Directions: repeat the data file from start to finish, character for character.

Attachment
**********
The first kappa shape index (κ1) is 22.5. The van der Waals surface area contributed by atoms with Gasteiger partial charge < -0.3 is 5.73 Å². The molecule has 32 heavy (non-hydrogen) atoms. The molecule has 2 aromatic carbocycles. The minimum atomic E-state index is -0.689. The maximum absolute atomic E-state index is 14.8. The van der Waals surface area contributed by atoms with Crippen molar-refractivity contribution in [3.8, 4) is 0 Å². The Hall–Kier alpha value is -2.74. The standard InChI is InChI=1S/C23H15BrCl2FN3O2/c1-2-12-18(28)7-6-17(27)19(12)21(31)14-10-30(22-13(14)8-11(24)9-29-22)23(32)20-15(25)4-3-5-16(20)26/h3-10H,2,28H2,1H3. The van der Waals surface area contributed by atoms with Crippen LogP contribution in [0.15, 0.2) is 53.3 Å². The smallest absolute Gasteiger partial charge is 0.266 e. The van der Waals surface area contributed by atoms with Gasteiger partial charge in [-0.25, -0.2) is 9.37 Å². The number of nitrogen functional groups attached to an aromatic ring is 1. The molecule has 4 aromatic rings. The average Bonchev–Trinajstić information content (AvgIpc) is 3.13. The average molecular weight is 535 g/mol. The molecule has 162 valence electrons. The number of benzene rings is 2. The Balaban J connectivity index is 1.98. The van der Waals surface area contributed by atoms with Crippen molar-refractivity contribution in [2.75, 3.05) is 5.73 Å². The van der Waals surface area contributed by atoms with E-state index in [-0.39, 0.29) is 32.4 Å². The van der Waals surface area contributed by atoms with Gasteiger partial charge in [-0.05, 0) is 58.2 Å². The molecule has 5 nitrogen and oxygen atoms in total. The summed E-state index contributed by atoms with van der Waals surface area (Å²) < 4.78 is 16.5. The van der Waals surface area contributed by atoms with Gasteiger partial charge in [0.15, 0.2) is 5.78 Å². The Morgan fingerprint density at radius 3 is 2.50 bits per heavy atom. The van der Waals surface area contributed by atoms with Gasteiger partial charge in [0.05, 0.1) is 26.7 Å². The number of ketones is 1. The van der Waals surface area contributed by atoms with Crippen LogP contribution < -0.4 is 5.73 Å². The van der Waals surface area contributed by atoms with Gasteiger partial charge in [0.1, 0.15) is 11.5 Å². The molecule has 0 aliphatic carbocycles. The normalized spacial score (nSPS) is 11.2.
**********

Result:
The first kappa shape index (κ1) is 22.5. The van der Waals surface area contributed by atoms with Gasteiger partial charge < -0.3 is 5.73 Å². The molecule has 32 heavy (non-hydrogen) atoms. The molecule has 2 aromatic carbocycles. The minimum atomic E-state index is -0.689. The maximum absolute atomic E-state index is 14.8. The van der Waals surface area contributed by atoms with Crippen molar-refractivity contribution in [3.8, 4) is 0 Å². The Hall–Kier alpha value is -2.74. The standard InChI is InChI=1S/C23H15BrCl2FN3O2/c1-2-12-18(28)7-6-17(27)19(12)21(31)14-10-30(22-13(14)8-11(24)9-29-22)23(32)20-15(25)4-3-5-16(20)26/h3-10H,2,28H2,1H3. The van der Waals surface area contributed by atoms with Crippen LogP contribution in [0.15, 0.2) is 53.3 Å². The smallest absolute Gasteiger partial charge is 0.266 e. The van der Waals surface area contributed by atoms with Gasteiger partial charge in [-0.25, -0.2) is 9.37 Å². The number of nitrogen functional groups attached to an aromatic ring is 1. The molecule has 4 aromatic rings. The average Bonchev–Trinajstić information content (AvgIpc) is 3.13. The average molecular weight is 535 g/mol. The molecule has 162 valence electrons. The number of benzene rings is 2. The Balaban J connectivity index is 1.98. The van der Waals surface area contributed by atoms with Crippen molar-refractivity contribution in [2.75, 3.05) is 5.73 Å². The van der Waals surface area contributed by atoms with E-state index in [-0.39, 0.29) is 32.4 Å². The van der Waals surface area contributed by atoms with Gasteiger partial charge in [-0.05, 0) is 58.2 Å². The molecule has 5 nitrogen and oxygen atoms in total. The summed E-state index contributed by atoms with van der Waals surface area (Å²) < 4.78 is 16.5. The van der Waals surface area contributed by atoms with Gasteiger partial charge in [0.15, 0.2) is 5.78 Å². The Morgan fingerprint density at radius 3 is 2.50 bits per heavy atom. The van der Waals surface area contributed by atoms with Gasteiger partial charge in [0.05, 0.1) is 26.7 Å². The number of ketones is 1. The van der Waals surface area contributed by atoms with Crippen LogP contribution < -0.4 is 5.73 Å². The van der Waals surface area contributed by atoms with Gasteiger partial charge in [0.1, 0.15) is 11.5 Å². The molecule has 0 aliphatic carbocycles. The normalized spacial score (nSPS) is 11.2.